25 June 2018 12:32 AM

The Economist: Sisi started to put Egypt back on sensible economic track

Saturday، 11 March 2017 - 10:46 AM

There are signs that President Abdel Fattah El Sisi is starting to put Egypt back on a more sensible economic track, The Economist said in its weekly edition.


In an editorial themed "Egypt’s economy shows signs of life", the UK magazine said the Egyptian government has raised the price of subsidized fuel and electricity, brought in new taxes and allowed the Egyptian pound to float but such measures would serve the country's economy.


"Though the medicine was bitter, it seems to have been just what was needed to lure foreign investors back into the Egyptian market," The Economist said, in reference to the economic measures taken by the government.


A sale of $4bn-worth of government bonds in January was more than three times oversubscribed, and foreign purchases of Egyptian treasury notes doubled in the same month.


This appetite for investing in Egypt partly reflects a broader demand for emerging-market debt. But it is also a clear sign of growing confidence in the Egyptian economy, noted the report.


That change in mood is also felt by Egyptians working abroad. Remittances, which accounted for as much as 7% of GDP in 2012, slumped by a fifth last year as people held onto foreign currency rather than send it home to be converted into overvalued pounds. Since the currency has floated, remittances are rising once more, said the weekly magazine.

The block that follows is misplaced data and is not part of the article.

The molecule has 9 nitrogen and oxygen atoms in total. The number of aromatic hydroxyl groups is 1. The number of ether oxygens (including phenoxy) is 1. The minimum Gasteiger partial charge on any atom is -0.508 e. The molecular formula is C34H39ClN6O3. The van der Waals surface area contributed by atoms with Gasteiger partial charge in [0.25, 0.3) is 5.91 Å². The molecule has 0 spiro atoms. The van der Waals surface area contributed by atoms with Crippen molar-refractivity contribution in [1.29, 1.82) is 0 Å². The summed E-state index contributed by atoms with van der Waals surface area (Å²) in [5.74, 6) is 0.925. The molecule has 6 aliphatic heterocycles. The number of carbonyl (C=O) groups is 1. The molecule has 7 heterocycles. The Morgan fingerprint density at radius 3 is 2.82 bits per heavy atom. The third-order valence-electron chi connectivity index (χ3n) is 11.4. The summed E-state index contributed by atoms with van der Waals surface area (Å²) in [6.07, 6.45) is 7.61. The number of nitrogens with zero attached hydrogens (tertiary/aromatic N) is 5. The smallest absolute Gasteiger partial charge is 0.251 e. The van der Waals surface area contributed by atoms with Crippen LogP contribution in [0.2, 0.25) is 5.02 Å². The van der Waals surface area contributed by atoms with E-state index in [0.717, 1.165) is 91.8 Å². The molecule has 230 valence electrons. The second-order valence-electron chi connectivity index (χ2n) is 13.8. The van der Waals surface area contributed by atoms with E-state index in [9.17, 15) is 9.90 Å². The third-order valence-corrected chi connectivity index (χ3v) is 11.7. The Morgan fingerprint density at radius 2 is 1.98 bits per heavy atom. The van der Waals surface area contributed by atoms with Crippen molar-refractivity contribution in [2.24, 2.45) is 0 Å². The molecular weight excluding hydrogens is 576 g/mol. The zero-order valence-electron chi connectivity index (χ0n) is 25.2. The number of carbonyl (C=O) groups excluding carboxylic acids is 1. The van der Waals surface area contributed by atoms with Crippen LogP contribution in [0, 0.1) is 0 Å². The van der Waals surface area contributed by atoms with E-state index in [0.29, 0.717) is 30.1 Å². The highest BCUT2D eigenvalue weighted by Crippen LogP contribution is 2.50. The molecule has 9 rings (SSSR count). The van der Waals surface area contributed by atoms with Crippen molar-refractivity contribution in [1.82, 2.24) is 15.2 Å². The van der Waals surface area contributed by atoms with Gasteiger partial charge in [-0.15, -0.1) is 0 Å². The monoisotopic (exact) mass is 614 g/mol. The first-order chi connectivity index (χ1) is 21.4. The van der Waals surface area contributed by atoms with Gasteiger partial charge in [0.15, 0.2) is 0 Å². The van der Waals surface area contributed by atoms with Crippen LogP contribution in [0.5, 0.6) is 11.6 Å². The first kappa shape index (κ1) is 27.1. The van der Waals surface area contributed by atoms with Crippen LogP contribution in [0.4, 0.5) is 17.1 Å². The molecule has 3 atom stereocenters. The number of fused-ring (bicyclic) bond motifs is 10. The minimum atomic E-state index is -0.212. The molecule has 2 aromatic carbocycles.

A weaker currency is also spurring growth, albeit gradual, in trade and tourism. Non-petroleum exports increased by 25% in January compared with the year before, it noted.


Earnings from exports, along with new loans from the IMF and other sources, are plumping up the country’s foreign-currency reserves, said the report.


"In February they hit their highest level since 2011, promising to ease a shortage of dollars that has hindered Egyptian business."


There are signs that a broader recovery may come soon, it said.


The weaker currency is proving a fillip to some manufacturers, as consumers switch from expensive imports to cheaper domestic alternatives, noted the report. "Egypt’s trade deficit in January was 44% smaller than it had been a year earlier."

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